Notwithstanding any other provision of law, not later than 30 days after the close of each calendar quarter, the Secretary shall publish in the Federal Register the name of each individual losing United States citizenship (within the meaning of section 877(a) or 877A) with respect to whom the Secretary receives information under the preceding sentence during such quarter.
— 26 USC § 6039G(d), second sentence
For the third time since Jack Lew took office in 2013, he’s managed to meet the 30-day deadline for his quarterly homework, but only by handing in an incomplete assignment. The latest Quarterly Publication of Individuals Who Have Chosen to Expatriate is now available in pre-print PDF form, but it’s just 14 pages long and has barely five hundred names in it. That makes it the second-shortest list during Lew’s term, beaten by only the Q2 2015 list. (Clearly Lew is a firm believer in Petros’ principle that less is better when it comes to complying with the U.S.’ “Internal” Revenue Code.)
Meanwhile, the Renounced United States Citizenship category in the FBI’s National Instant Criminal Background Check System (NICS; note the new web address) went from 33,947 records as of 31 March to 36,028 as of 30 June, an increase of 2,081 records. (And NICS only covers 8 USC § 1481(a)(5) renunciants, not people relinquishing U.S. citizenship under other paragraphs of that same subsection.) Furthermore, based on the response to Shadow Raider’s latest Freedom of Information Act request with USCIS, it looks like about seven or eight thousand people are filing Form I-407 to give up their green cards each quarter. In other words, at least forty thousand people per year are deciding to cut their legal ties with the United States rather than retain or pursue citizenship.
Green card abandoners definitely not in list
The Federal Register list includes a very carefully-worded statement that “[f]or purposes of this listing, long-term residents, as defined in section 877(e)(2), are treated as if they were citizens of the United States who lost citizenship”. Certain inattentive journalists interpret to mean that the list actually includes people who gave up green cards which they’ve held in eight or more of the last fifteen years, but that’s clearly impossible.
The IRS complained more than 15 years ago that they couldn’t include ex-green card holders in the list because the files which the old Immigration and Naturalization Service gave them “do not distinguish former long-term residents from other former green card holders and generally do not include tax identification numbers”. That little inter-agency snafu has continued up to the present day: there’s still nowhere to write your SSN on I-407 even after the recent redesign, and USCIS explicitly stated last year (emphasis mine) that when you file I-407, “we will provide only your name and the filing date to the IRS”.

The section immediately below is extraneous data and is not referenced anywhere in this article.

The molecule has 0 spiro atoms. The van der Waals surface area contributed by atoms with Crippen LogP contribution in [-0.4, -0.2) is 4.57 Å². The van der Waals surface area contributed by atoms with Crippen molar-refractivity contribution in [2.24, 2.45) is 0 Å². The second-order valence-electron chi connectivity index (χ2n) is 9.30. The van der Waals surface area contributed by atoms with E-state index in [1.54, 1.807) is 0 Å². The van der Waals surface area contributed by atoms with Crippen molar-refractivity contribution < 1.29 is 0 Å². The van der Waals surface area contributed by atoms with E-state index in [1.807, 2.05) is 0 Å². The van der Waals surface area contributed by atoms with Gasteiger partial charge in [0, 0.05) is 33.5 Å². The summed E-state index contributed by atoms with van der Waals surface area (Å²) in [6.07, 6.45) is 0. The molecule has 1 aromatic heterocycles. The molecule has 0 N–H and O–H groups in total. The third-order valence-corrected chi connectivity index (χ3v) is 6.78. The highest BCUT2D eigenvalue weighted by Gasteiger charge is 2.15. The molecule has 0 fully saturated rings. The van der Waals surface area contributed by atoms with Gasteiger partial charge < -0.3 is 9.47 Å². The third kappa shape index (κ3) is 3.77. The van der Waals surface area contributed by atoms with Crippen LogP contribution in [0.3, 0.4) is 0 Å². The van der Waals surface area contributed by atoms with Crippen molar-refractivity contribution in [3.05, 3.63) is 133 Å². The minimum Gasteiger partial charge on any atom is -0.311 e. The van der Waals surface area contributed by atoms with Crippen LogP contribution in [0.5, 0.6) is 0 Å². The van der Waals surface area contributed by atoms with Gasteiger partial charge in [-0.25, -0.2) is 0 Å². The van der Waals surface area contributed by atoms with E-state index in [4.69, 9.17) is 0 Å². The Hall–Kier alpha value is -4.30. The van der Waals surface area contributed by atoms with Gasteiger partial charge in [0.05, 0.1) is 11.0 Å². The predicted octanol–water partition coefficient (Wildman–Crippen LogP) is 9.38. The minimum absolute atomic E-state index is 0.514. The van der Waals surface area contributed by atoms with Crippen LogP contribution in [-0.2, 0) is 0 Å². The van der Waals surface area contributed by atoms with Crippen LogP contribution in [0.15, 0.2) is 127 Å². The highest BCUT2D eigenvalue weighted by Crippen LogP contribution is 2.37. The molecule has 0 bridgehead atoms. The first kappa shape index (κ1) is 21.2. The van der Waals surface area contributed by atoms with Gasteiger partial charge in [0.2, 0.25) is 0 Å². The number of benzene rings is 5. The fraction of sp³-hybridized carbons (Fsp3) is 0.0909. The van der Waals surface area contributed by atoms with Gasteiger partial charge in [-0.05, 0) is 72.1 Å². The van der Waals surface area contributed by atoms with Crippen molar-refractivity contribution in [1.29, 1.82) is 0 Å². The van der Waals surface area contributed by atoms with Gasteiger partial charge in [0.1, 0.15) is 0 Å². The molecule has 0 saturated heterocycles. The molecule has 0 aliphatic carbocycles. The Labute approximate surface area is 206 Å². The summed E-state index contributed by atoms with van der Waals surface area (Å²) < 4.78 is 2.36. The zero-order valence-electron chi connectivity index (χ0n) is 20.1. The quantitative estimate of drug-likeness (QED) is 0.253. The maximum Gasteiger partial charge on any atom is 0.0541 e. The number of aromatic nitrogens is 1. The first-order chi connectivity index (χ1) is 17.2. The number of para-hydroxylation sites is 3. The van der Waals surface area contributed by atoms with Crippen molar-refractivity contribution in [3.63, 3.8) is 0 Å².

As always, after the jump please find a table of recent media reports naming individuals who have given up U.S. citizenship.
Media reports on individual ex-citizens
Here’s a table of people mentioned by name in media reports as having given up U.S. citizenship since the beginning of 2014. I’m no longer including 2013 and earlier reports in the table, since it seems safe to guess that relinquishers from that long ago not included in the Federal Register by now — e.g. René González or Donald Keene — will never appear. One public figure appearing in this quarter’s list, Rachel Azaria, renounced U.S. citizenship more than a year and a half ago, just before she took office in January 2015 as a Member of the Knesset in Israel. Three out of 11 relinquishers from 2014, and all relinquishers after around mid-2015, are missing from the Federal Register published expatriates list.
It’s not which missing names will appear at some future date, and which will remain missing. Some people who gave up U.S. citizenship much later than mid-2015 have already appeared in The List — for example, Sandra Leung Shuk-bo, who took office as Political Assistant to the Secretary for Innovation and Technology of Hong Kong in January, and whose name appeared in last quarter’s list. (It is not a legal requirement to renounce foreign citizenships in order to take a Political Assistant position in Hong Kong. However, there is a very strong public expectation that candidates will do so, ever since the government faced criticism back in 2008 over the large numbers of dual citizens nominated to such positions.)